Three Imaginary Girls

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Władysław Strzemiński, played by Boguslaw Linda

Legendary Polish director Andrzej Vajda passed away late last year, just after the release of what turned out to be his last film, a beautiful and humane picture called Afterimage. It tells the story of Władysław Strzemiński (Boguslaw Linda), who is still one of the most renowned Polish painters of the 20th Century, as his life was systematically dismantled by the rise of Communism in Poland.

Much as a hymn might be deeply spiritual and at the same time about spirituality, Afterimage is artistic while commenting–indeed, at times quite literally lecturing–on art itself. In some moments the film revels patiently in the painstaking moment-by-moment creation of art, and in others offers a dizzying array of pieces on a spectrum of genres and indeed of merit. Strzemiński teaches his students, who believe they can absorb some of his brilliance by elbow grease and proximity, to compromise only in the service of conviction to the work, to the image, to the story.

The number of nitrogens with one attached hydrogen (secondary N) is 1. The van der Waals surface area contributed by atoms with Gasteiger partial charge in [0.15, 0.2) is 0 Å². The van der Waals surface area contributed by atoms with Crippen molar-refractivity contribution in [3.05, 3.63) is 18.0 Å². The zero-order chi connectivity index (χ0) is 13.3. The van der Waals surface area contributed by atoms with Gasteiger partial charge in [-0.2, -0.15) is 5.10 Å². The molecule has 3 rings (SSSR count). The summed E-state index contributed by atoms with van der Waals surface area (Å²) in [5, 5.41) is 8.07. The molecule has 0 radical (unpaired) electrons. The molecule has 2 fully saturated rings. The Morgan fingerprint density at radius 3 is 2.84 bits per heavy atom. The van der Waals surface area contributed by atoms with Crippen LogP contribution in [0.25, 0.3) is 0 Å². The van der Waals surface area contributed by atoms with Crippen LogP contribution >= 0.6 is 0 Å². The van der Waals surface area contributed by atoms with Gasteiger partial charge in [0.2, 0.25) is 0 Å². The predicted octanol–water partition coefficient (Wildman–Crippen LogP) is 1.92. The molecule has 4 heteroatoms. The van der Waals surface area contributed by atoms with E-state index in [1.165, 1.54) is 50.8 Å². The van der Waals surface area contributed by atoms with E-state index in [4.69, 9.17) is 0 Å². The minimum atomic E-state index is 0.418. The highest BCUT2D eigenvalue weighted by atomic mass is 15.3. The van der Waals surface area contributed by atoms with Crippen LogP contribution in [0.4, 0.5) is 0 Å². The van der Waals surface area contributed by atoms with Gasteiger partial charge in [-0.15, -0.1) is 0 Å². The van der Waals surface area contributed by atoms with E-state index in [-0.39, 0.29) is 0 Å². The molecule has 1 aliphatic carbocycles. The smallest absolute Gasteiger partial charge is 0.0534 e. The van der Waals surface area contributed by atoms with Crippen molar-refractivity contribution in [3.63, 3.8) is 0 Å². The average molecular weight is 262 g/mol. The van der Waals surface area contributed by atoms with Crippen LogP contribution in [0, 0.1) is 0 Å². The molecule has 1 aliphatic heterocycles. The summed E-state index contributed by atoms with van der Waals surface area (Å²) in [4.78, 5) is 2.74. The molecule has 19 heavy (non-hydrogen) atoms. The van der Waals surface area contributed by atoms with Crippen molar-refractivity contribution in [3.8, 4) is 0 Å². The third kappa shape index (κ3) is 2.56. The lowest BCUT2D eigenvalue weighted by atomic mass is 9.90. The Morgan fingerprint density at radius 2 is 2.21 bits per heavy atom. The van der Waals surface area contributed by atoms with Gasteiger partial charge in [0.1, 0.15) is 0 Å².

Vajda uses his medium to tell the story of another, which tells the story of a moment in time. A man with only one leg and one hand sits upon a cheap apartment floor in the grey afternoon light, mixing paint on a china plate, just so, just so. He reaches to the blank canvas, brush poised. In an instant the room is bathed in red light, all chromatic nuance obliterated beneath the monolithic hue that’s saturated the very air. What is this red light? It is a banner, stories tall, depicting Stalin, master obliterator of nuance.

Strzemiński heaves himself up with his crutches, and with calm purpose, tears a hole in the fabric to let the light back through. And so it begins. Strzemiński cannot, cannot compromise what he knows to be true. His life’s work: to interpret the afterimage burned into your eyes when you see something into something that communicates that moment, that image, that expression. Political ideology can make you unsee what you’ve seen, but art is a means of resisting that pull.

My fellow Americans, this has not yet come to pass. Our country is in turmoil, and “they” as much as “we” fear for our values and for the safety of our neighbors, if not ourselves. This, though, this has not happened. Heads of state may condone, but they do not command. Afterimage is about art, and art, the film declares, is as pure an expression of courage as may be made. It is an art to lay bare and vulnerable what one sees and what one knows. Vajda offers an afterimage of what such courage may look like.

{Afterimage screens one more time at SIFF Friday, May 26, 3:30 PM at SIFF Cinema Uptown}